So the Falcons have won two in a row. That's a positive step for those repping black and red. Making it three would constitute a major development, one that could well lock the NFC South down.
The Falcons are a game up in the division after beating the New York Jets in Week 13. They've got Tampa Bay up next, at home, with the Carolina Panthers after that.
That makes the next few games pretty darn important. Let's discuss what you want to talk about heading into these important affairs.
So, for once in our lives, let's get right to your questions in this Wednesday edition of Bair Mail:
J.C. Daniel from Savannah, Ga.
Scott, There is no doubt Ebiketie is one heck of an athlete. With 5.5 sacks and 3 TFL's, do you think he is underutilized? What would he have with more time on the field? What is his potential? Is it to early to write him off and draft yet another edge rusher?
Bair: This is such an interesting question, J.C., one that Tori McElhaney debates almost every game day. Arnold Ebiketie is thriving in his role, but should he take a larger one? The Temple/Penn State alum was moved from the defensive line to a strongside linebacker spot, a position used in a 4-3 when not in a sub package. The issue with that is that most teams run three receivers out, meaning a slot cornerback is subbed in for a SAM linebacker.
That means Ebiketie gets even fewer snaps than a standard edge rusher who plays a more traditional defensive end spot. That also means that he has to drop into coverage every now and then, for better or worse. He's still winning 17% of the time and gets home quite often, a solid sum for such a player.
All that equals an adjustment from what he was doing a year ago. Ebiketie has had to learn a bunch this season, while still maintaining his pass-rush prowess. That last part he definitely still has. Ebiketie leads the Falcons with 5.5 sacks and has three additional tackles for a loss and most of them have come in big moments.
Bud Dupree and Calais Campbell are standout run defenders, so it's hard to get him in there at the end. He'll fill in sometimes in obvious passing situations, where he has made some hay. It does make one wonder how he'd do with more snaps, but there is no reason to ruin a good thing right now.
David Hicks from Marshalltown, Iowa
With the end of the season in sight, how do you see Calvin Ridley's production turning into draft capital? He's had a productive year, but will his performance metrics end up in our favor?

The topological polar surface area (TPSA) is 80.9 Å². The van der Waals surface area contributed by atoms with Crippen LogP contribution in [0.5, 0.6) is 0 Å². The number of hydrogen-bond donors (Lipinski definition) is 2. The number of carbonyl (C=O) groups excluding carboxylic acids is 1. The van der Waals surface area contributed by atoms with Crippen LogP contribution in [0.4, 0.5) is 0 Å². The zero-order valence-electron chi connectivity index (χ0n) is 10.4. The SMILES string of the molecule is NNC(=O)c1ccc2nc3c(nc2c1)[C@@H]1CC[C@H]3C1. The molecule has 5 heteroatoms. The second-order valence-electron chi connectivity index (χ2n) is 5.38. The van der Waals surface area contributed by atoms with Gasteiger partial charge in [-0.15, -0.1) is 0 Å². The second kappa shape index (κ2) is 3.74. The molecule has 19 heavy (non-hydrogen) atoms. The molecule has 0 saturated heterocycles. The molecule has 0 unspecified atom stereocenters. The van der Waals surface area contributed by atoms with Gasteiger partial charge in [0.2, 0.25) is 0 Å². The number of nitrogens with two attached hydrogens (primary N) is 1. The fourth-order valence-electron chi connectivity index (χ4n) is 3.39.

Bair: Interesting question, David, one that I was happy to answer considering the implications of Calvin Ridley performing well. The Falcons traded Ridley to the Jacksonville Jaguars with a number of stipulations.
Here was the original deal:
- The Falcons received a conditional 2023 fifth-round pick (active after he was reinstated)
- That pick turns into a fourth-rounder if he makes the 2024 Jaguars squad
- That pick turns into a third-round pick if he reaches a 2024 playing-time milestone
- That pick turns into a second-round pick if the Jaguars sign a long-term deal with Ridley
In sum, the better Ridley fares with the Jaguars – he has 51 catches for 698 yards through 12 games – the more the Falcons get from the elite route runner. What they've received should be considered a win. If he signs a Big Monday contract the Falcons were never going to offer, then it's a major coup.
Timothy Tabor from Beckley, W.V.
Do you think Ridder will make a turnaround this year or will we need to look at QB in the first round of the draft?
Bair: At this point in the year, Timothy, I'm not sure if those questions are mutually exclusive. I think that the Falcons are probably in the quarterback market no matter what happens next. Desmond Ridder has started lots of games to this point and has been prone to excellent throws and turnovers alike. That evidence isn't meant to say whether he's a good quarterback or not. It's just meant to say that the Falcons need competition at the position.
The asset used to add quarterback competition will say more than I ever could about how the Falcons value Ridder. If they pay crazy money for one – Ridder, a third-round pick, will have a $1.24 million cap number in 2024 – that will tell you how they feel about Ridder.
If they use a first-round pick on a quarterback – what if they trade up for one?!? – that will tell you something more.
I do think it's fair to say that Ridder hasn't sold us on him as a franchise QB through almost full season of starts. He would have to do a lot to change minds at this point, without much proof that he's capable of such a transition.
Taylor Heincke, a darn good backup, has just $2.5 million in dead cap next season, meaning the team could move on from his contract. The Falcons could draft a quarterback – paying one lots of money doesn't seem sound – and let him compete with Ridder for the primary gig in 2024. Worst come to worst, Ridder can earn a job somewhere else in 2024.
Call for questions
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